I know that a vector is a tool to help with quantities that have both a magnitude a direction. At a given point in space, a vector has a particular magnitude and direction and if we take any other direction at the same point we can get a projection of this vector in that direction.

Tensor is a tool to help with quantities that have a magnitude and 2 directions. But what are its magnitude and directions? Like if a tensor is defined at a point does it have a magnitude and 2 directions? For example, the stress tensor gives the stress at a point but as far as I have understood, at a given point as we change the plane (ie one of the direction) we get different stress value in a different direction. So at that point, the stress has different magnitude and direction as we keep changing the direction of the plane and in a given plane it's not like the projection of some 1 stress quantity.

When we say 'this' is a vector at 'this' point, we know what its magnitude and its direction are. Similarly, if we say 'this' is the tensor at 'this' point does it mean a particular magnitude and particular 2 directions? Can stress be defined by having a magnitude and 2 directions at a point like how a force is given by having a magnitude and 1 direction at a point?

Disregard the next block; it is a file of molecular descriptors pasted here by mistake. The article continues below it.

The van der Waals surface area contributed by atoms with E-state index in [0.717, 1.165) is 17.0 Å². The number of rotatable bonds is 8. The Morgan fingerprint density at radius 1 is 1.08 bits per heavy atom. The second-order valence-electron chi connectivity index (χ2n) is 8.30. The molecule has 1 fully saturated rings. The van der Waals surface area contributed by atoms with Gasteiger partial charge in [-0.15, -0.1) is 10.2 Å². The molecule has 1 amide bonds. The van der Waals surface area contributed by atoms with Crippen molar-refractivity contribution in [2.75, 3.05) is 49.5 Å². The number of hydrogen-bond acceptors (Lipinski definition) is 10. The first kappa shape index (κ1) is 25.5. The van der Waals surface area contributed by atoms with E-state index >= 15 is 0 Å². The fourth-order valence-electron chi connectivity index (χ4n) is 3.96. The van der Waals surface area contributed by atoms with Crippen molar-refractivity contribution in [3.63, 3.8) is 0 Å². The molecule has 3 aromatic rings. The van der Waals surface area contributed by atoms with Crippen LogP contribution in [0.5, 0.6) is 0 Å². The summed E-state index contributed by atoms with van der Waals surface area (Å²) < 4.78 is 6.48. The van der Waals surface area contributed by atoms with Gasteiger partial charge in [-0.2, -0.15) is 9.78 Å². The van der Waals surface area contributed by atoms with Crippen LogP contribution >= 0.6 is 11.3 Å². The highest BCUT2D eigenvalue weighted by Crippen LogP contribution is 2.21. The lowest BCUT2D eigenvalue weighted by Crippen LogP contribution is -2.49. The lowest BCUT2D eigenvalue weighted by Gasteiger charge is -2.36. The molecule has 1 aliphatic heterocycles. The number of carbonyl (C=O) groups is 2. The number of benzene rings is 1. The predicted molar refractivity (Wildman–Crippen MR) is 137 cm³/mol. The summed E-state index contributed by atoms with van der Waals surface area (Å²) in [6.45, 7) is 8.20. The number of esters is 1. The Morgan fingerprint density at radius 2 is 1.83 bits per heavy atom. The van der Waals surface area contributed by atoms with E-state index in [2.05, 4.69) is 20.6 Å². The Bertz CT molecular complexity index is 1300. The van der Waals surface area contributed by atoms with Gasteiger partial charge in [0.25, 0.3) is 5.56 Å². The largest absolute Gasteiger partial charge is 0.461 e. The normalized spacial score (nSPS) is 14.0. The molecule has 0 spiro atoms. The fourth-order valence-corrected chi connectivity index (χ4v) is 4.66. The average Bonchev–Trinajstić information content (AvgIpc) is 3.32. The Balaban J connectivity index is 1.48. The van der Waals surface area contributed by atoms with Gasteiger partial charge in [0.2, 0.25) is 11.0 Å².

EDIT: By defining a Coordinate system to space(consider a 3D space), we can define the vector by 3 coordinates and these 3 coordinates would give both magnitude and direction of the vector. Do the 9 coordinates of the tensor give a particular magnitude and 2 particular directions as well?

  • $\begingroup$ No, a tensor does not have a magnitude and directions. Instead, one way to think about a (second-order) tensor is as a function that takes in a vector and gives you another vector. For example, you give the stress tensor a vector which is the normal of the plane, and it gives you another vector which is the stress across that plane. $\endgroup$ – user856 Jun 1 '18 at 13:45
  • $\begingroup$ @Rahul Tensor as linear mapping is fine, but I was wondering how to picture a tensor, just like how a vector can be given by an arrow. $\endgroup$ – GRANZER Jun 2 '18 at 7:28

This is a fantastic question that I have wrestled with myself. A second rank tensor is a linear map, but a tensor is also an object in itself. It can be rotated and scaled like other objects (it obeys certain laws under coordinate transformation).

Imagine an ellipsoid oriented arbitrarily in space. If you were to take the eigen values and vectors of your tensor, the eigen vectors correspond to a rotation that will align the coordinate system with the major axes of the ellipsoid, while the eigenvalues represent the major radii. The visualization breaks down if you have negative eigenvalues and perhaps other conditions as well.

Ellipsoid in space

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